2014 worst year in history of Pakistani media
PESHAWAR: The year 2014 was the worst ever in the history of Pakistan for the media with the highest number of casualties – 14 journalists, media assistants and a blogger got killed for their work and dozens injured, kidnapped and intimidated, reveals an annual media trends monitoring and analysis report issued by Freedom Network, Pakistan.
The report, available on its website – www.fnpk.org – investigates in detail several distinct trends that emerged in various realms of the media over the course of 2014, also predicts a menu of key challenges that the media in Pakistan will face over the course of 2015. This is the first detailed and integrated attempt to do so in Pakistan.
The report, “State of Media in Pakistan: Key Trends of 2014 and Main Challenges in 2015,” says 2014 came to be characterised by a number of troubling developments in the realm of electronic media when laws came to be used formally to browbeat and censure it for the first time, including convicting media houses for treason and blasphemy and punishing them coercively with bans and fines.
Freedom Network (FN), a Pakistani media rights watchdog and an independent advocacy, research and training organisation, in its latest yearly report released on January 25, 2015 carries nine articles with in-depth look at issues of media security, impunity against journalists, worsening media ethics and crisis of credibility, outdated media laws, digital freedoms and privacy protections, social media and digitalisation of news sources, media ratings and profit motives, and mainstreaming of citizen journalism in Pakistan.
FN’s Managing Director Aurangzaib Khan said, “For several years now, Pakistan has consistently figured as the most dangerous of countries for journalists when it comes to the debate around freedom of expression internationally.” He said, “A lot needs to be done to reduce the risk to human rights defenders, journalists and development practitioners in Pakistan to make defending human rights and practicing journalism safer professions.”
Khan said the report was part of the effort to monitor, protect and advocate for more representative laws for an enabling environment for development and media practitioners. It looks in detail at the relentless challenges the growing Pakistani news media continues to face, investigating how the dominant TV news channels are facing a crisis of credibility for growing compromises on ethics. The report also investigates how 2014 came to be the deadliest year ever for Pakistani media for its shockingly high number of fatal casualties.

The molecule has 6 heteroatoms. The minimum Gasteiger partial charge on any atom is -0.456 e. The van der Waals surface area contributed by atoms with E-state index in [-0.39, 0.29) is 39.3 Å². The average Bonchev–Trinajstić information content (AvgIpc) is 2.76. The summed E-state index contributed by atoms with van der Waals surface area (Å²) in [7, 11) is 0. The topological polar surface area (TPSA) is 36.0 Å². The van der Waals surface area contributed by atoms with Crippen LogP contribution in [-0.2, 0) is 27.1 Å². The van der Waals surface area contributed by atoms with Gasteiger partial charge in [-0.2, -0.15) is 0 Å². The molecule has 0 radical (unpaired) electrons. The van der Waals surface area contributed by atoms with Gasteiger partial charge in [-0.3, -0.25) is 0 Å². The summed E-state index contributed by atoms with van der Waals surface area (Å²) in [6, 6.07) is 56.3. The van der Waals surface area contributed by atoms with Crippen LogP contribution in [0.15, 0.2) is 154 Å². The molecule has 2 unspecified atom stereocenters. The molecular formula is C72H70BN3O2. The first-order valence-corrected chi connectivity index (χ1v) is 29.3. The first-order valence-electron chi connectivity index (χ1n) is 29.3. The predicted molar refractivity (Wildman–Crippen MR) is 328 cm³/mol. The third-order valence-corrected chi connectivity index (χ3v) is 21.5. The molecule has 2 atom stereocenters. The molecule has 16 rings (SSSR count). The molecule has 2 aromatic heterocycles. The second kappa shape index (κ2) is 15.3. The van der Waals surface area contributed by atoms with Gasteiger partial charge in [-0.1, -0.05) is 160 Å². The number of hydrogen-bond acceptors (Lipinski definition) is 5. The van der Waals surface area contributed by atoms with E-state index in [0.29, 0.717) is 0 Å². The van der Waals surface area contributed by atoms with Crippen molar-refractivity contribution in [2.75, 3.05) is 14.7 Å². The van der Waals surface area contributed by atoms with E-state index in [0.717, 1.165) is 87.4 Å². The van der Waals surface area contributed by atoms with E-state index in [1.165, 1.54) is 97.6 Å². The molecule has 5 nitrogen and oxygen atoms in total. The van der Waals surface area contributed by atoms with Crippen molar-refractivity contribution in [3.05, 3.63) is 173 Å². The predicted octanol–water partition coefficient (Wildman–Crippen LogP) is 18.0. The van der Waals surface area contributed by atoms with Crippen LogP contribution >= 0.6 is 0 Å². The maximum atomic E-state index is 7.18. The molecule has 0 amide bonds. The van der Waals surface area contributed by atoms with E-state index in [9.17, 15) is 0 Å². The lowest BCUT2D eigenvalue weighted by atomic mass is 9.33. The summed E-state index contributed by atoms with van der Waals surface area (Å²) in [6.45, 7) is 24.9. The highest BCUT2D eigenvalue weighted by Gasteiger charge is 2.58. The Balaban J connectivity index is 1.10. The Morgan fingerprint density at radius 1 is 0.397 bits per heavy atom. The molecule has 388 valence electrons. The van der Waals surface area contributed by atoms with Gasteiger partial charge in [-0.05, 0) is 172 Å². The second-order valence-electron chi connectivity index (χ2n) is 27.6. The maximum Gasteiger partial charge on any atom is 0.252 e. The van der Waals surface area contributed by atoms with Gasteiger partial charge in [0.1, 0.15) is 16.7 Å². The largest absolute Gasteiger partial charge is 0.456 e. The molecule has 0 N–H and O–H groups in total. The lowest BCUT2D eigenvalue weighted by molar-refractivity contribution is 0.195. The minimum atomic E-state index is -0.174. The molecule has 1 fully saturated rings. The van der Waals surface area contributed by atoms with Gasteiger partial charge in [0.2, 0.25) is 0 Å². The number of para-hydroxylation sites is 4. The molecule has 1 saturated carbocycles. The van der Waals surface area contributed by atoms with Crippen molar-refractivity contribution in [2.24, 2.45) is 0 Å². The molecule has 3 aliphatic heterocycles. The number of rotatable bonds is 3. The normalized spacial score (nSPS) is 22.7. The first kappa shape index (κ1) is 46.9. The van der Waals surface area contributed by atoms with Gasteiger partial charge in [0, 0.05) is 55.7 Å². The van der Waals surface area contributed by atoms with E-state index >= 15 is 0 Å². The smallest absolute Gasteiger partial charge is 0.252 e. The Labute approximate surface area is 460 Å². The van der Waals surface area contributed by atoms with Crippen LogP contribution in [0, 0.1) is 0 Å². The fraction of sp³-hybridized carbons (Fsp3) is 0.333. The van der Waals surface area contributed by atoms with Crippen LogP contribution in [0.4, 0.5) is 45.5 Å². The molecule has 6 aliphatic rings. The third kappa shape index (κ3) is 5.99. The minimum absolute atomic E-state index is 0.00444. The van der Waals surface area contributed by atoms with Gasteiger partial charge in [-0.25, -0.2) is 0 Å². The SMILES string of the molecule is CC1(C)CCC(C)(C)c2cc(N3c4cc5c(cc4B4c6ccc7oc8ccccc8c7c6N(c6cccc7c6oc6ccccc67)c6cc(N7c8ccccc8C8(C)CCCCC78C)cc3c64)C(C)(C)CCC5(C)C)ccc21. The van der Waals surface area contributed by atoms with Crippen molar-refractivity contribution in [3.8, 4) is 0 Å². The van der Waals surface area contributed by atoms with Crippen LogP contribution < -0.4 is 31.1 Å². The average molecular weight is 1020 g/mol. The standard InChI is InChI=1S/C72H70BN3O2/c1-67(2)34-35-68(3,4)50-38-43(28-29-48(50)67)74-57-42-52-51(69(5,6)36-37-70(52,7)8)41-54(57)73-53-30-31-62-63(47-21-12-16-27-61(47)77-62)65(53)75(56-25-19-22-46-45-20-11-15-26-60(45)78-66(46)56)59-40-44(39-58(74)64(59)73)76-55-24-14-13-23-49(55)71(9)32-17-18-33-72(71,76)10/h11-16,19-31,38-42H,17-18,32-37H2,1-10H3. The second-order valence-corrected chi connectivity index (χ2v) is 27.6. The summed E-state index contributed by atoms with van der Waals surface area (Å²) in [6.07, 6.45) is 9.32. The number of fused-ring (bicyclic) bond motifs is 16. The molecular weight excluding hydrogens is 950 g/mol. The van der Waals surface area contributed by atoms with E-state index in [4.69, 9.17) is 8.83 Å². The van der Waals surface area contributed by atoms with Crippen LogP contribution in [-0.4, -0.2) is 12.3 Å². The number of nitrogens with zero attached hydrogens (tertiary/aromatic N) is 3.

Each of the nine key media issues discussed by an expert on the subject ranging from seasoned journalists, dealing with these issues on a daily basis, to activists who keep a close eye on media developments – each suggesting changes and reforms needed to promote greater media professionalism.
Freedom Network was established as an independent initiative to establish a platform for civil society, including media, dedicated to providing research, analysis, guidance, technical assistance, resources, education and training so that human rights defenders, development practitioners and media stakeholders can promote greater professionalism and more effectively protect freedom of expression for both citizens and media.
In her article on digital challenges to media in Pakistan, Nighat Daad noted this disturbing trend: “The previous regimes in Pakistan preferred a behind-the-scene approach for controlling internet freedom but the [current] regime in its first 18 months in office has been vocal in the Parliament and on media for using strong measures to censor social media.”
Phyza Jameel, a media and development activist, researcher and analyst, throws light on the fast emerging social media scene in Pakistan by saying, “In practice, in 2014 in Pakistan blogging and citizen journalism have been trying to emerge as a parallel form of media, bringing activism and accountability to the existing information mechanisms.”
The report includes the following key themes and contributors: Aurangzaib Khan on Attacks on Media, Iqbal Khattak on Impunity against Journalists, Adnan Rehmat on Roadmap for Media Safety, Haroon Rashid on Media Ethics and Crisis of Credibility, Aftab Alam on Reforming Outdated Media Laws, Nighat Daad on Digital Freedoms and Privacy Protections, Sadaf Khan on Social Media and Digitalisation of News Sources, Asad Baig on Media Ratings and Profit Motives, and Phyza Jameel on Mainstreaming Citizen Journalism.